The Smallest Show on Earth review at the Mercury Theatre, Colchester – ‘works perfectly’
The Smallest Show on Earth began life as a 1950s British movie starring Margaret Rutherford and Peter Sellers. The theme of the underdog battling to stay afloat in the face of post-war development was particularly resonant, and comic turns from Sellers and the cast made the picture a modest hit for the British Lion distributor.
For the stage adaptation, Thom Southerland and Paul Alexander have expanded the original David and Goliath battle between the decrepit bijou cinema and the garishly modern Grand and developed characters to suit a musical theatre construct. The decision to use a back catalogue of popular Irving Berlin songs to complement the narrative is a brave one, as the story is so idiosyncratically British and Berlin’s tunes seem wholly American.
Thankfully, this unusual hybrid works rather well. Southerland and Alexander have plausibly incorporated many references to show business without once leaving the confines of the simple plot. Classic tunes such as Blue Skies, Always and Steppin’ Out With My Baby slip seamlessly into the narrative and numbers such as Shaking the Blues Away gleefully accompany a montage of the Bijou’s rejuvenation. Lee Proud’s choreography is a constant delight, whether illustrating a knees-up at the Railway Arms or capturing the moves of Astaire or Kelly so the guy can win his girl.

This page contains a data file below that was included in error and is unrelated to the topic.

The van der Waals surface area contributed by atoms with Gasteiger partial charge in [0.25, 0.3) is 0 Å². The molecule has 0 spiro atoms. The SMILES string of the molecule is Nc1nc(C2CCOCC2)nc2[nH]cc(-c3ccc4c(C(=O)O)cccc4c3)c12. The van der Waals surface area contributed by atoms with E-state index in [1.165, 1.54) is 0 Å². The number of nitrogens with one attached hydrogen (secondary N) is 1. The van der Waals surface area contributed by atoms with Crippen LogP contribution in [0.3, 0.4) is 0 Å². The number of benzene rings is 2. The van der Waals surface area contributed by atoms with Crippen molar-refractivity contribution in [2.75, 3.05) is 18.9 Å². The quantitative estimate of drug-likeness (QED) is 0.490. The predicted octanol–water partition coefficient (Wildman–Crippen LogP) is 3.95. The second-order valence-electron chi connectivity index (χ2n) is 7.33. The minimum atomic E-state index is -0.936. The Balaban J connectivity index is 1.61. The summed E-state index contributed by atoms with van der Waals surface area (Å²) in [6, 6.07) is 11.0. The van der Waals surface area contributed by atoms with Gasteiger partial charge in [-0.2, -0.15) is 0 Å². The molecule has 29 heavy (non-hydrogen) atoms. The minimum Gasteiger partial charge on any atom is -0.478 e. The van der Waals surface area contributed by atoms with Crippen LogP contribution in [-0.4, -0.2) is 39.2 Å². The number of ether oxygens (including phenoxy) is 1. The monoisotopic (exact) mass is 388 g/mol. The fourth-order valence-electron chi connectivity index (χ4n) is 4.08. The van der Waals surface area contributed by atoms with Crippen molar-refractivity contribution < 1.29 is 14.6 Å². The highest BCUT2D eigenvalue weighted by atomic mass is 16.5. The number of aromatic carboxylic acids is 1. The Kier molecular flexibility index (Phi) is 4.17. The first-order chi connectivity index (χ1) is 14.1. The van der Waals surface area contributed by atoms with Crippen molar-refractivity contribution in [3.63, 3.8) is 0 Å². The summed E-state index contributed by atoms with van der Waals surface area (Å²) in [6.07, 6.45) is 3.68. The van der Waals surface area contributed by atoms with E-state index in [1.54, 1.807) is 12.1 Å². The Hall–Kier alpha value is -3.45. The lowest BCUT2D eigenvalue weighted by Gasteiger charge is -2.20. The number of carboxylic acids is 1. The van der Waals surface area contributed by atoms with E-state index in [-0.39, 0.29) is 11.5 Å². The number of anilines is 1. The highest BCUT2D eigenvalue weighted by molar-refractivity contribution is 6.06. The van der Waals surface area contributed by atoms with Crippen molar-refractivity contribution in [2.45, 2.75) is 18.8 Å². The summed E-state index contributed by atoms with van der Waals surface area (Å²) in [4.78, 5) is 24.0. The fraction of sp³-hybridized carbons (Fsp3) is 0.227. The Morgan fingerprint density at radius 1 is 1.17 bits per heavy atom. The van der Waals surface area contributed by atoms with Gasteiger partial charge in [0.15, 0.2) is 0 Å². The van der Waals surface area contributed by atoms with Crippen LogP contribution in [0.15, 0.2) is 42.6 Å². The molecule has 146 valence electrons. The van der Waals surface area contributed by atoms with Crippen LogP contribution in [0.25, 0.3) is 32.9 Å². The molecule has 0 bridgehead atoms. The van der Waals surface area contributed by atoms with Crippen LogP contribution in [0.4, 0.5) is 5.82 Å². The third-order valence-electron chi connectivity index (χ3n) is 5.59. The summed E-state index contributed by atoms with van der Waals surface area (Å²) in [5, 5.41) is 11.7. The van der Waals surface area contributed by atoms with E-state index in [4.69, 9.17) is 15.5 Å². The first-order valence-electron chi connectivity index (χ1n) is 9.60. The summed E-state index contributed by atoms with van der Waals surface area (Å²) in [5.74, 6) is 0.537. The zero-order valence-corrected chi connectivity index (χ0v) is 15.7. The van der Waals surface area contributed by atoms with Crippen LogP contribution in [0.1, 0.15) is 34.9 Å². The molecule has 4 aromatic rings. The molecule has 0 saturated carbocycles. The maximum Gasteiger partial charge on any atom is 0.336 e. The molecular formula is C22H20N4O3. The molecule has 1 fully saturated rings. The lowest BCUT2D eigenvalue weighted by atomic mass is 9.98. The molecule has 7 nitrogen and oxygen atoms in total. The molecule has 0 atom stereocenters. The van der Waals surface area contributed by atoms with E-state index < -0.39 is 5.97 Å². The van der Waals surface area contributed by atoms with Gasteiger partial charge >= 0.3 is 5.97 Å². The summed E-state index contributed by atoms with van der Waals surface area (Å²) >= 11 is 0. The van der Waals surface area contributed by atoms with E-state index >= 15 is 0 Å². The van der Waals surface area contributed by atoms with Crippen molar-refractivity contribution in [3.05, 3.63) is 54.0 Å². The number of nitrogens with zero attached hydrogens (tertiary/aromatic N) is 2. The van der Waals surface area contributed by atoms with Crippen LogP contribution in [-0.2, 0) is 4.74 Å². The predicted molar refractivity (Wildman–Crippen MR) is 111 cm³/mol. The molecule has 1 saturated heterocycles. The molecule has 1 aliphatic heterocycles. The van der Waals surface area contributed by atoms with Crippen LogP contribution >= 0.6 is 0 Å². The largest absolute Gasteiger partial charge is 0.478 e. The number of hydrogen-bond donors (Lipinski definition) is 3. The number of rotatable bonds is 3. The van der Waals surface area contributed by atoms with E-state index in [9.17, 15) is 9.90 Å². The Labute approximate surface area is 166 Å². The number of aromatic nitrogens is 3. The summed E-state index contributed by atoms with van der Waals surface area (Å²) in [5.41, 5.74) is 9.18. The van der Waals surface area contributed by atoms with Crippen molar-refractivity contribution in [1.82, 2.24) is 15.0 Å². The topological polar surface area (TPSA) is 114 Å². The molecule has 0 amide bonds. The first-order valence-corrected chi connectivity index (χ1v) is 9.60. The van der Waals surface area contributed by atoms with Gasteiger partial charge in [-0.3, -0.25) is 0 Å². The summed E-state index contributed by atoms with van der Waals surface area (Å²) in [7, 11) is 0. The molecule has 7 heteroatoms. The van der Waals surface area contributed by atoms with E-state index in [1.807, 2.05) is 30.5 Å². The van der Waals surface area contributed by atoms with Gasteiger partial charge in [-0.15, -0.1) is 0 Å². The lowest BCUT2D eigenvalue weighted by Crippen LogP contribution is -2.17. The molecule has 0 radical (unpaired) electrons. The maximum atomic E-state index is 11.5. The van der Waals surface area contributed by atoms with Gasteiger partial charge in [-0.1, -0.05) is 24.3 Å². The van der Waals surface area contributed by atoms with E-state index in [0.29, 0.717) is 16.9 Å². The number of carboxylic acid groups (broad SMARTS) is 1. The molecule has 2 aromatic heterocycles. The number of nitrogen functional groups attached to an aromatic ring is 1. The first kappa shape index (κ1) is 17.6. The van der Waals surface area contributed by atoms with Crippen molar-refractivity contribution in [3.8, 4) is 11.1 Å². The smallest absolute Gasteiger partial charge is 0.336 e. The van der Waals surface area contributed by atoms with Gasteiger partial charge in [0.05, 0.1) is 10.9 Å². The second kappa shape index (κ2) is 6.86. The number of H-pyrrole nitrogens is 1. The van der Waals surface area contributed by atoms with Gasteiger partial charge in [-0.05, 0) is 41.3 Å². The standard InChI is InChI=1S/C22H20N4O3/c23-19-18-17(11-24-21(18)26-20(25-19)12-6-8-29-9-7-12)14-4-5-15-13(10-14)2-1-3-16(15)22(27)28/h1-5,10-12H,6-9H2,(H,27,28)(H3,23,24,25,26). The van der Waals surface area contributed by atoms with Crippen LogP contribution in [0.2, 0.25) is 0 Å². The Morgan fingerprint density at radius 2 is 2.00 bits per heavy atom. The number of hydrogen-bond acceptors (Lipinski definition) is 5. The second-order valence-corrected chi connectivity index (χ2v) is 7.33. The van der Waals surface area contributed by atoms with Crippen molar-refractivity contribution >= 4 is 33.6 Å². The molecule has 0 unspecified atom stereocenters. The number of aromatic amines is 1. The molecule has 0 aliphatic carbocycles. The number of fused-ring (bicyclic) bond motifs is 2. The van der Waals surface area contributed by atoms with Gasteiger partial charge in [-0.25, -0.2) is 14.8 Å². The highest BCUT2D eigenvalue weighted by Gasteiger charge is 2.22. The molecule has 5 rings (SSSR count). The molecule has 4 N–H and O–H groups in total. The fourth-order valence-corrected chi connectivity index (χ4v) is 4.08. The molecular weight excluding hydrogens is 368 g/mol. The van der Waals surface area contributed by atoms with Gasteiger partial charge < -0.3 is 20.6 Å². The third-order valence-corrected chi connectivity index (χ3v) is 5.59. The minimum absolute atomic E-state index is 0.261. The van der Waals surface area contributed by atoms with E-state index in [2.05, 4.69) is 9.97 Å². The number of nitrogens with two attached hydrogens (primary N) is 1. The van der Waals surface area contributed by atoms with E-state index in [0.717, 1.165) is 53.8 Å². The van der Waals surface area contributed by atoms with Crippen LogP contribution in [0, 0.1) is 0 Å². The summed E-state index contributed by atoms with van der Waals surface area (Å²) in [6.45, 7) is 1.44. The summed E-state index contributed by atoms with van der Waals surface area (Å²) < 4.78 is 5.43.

Liza Goddard may lack the character looks of Rutherford but her take on the outspoken Mrs Fazackalee is equally indomitable, especially when dealing with Brian Capron’s drunken Percy Quill. Despite Goddard and Capron’s star billing, it’s Laura Pitt-Pulford as Jean and Haydn Oakley as Matthew who drive the show, giving the story its emotional centre and providing some quality vocals.
It wouldn’t be a British musical comedy without some decent character roles and Ricky Butt and Matthew Crowe have all the bases covered. Butt as Ethel Hardcastle is a glorious comedy villain, looking like an animated Giles cartoon but sadly lacking a really good villain’s song. Crowe, however, subtly pulls the carpet from beneath everybody’s feet as solicitor Robin Carter with an eye for the centre stage.
Southerland, perhaps best known for reinventing big musicals on the smaller stage, is evidently in his element as director. His trademark techniques flourish on the bigger stage and this show bears all the hallmarks of a director who knows how to handle classical musical comedy properly. There are a few difficult moments, notably It’s a Lovely Day Today, which seems to lack the necessary energy, and the final scene might benefit from more drama, but there is nothing that cannot tighten up as the production tours. Southerland’s adaptation might have been better served by original songs but as hybrids go, this new Berlin musical comedy is an absolute gem.
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